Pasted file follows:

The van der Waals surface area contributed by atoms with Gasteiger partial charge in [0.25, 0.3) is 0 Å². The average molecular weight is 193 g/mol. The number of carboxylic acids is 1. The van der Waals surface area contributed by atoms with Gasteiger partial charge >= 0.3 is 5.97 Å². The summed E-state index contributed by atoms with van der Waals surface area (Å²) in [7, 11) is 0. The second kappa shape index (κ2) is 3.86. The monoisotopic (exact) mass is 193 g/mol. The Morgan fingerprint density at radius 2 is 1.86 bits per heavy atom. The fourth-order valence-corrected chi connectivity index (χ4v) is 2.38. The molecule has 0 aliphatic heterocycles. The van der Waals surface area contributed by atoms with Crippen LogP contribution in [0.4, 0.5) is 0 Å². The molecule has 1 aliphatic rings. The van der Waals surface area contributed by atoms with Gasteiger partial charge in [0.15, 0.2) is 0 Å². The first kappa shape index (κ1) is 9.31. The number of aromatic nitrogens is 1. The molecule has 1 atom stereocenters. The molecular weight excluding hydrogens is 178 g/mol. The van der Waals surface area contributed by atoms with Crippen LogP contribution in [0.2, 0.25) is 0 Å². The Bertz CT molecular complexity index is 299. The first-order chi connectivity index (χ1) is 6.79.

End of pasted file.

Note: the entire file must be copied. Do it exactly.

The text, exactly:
The van der Waals surface area contributed by atoms with Gasteiger partial charge in [0.25, 0.3) is 0 Å². The average molecular weight is 193 g/mol. The number of carboxylic acids is 1. The van der Waals surface area contributed by atoms with Gasteiger partial charge >= 0.3 is 5.97 Å². The summed E-state index contributed by atoms with van der Waals surface area (Å²) in [7, 11) is 0. The second kappa shape index (κ2) is 3.86. The monoisotopic (exact) mass is 193 g/mol. The Morgan fingerprint density at radius 2 is 1.86 bits per heavy atom. The fourth-order valence-corrected chi connectivity index (χ4v) is 2.38. The molecule has 0 aliphatic heterocycles. The van der Waals surface area contributed by atoms with Crippen LogP contribution in [0.4, 0.5) is 0 Å². The molecule has 1 aliphatic rings. The van der Waals surface area contributed by atoms with Gasteiger partial charge in [0.15, 0.2) is 0 Å². The first kappa shape index (κ1) is 9.31. The number of aromatic nitrogens is 1. The molecule has 1 atom stereocenters. The molecular weight excluding hydrogens is 178 g/mol. The van der Waals surface area contributed by atoms with Crippen LogP contribution in [0.2, 0.25) is 0 Å². The Bertz CT molecular complexity index is 299. The first-order chi connectivity index (χ1) is 6.79.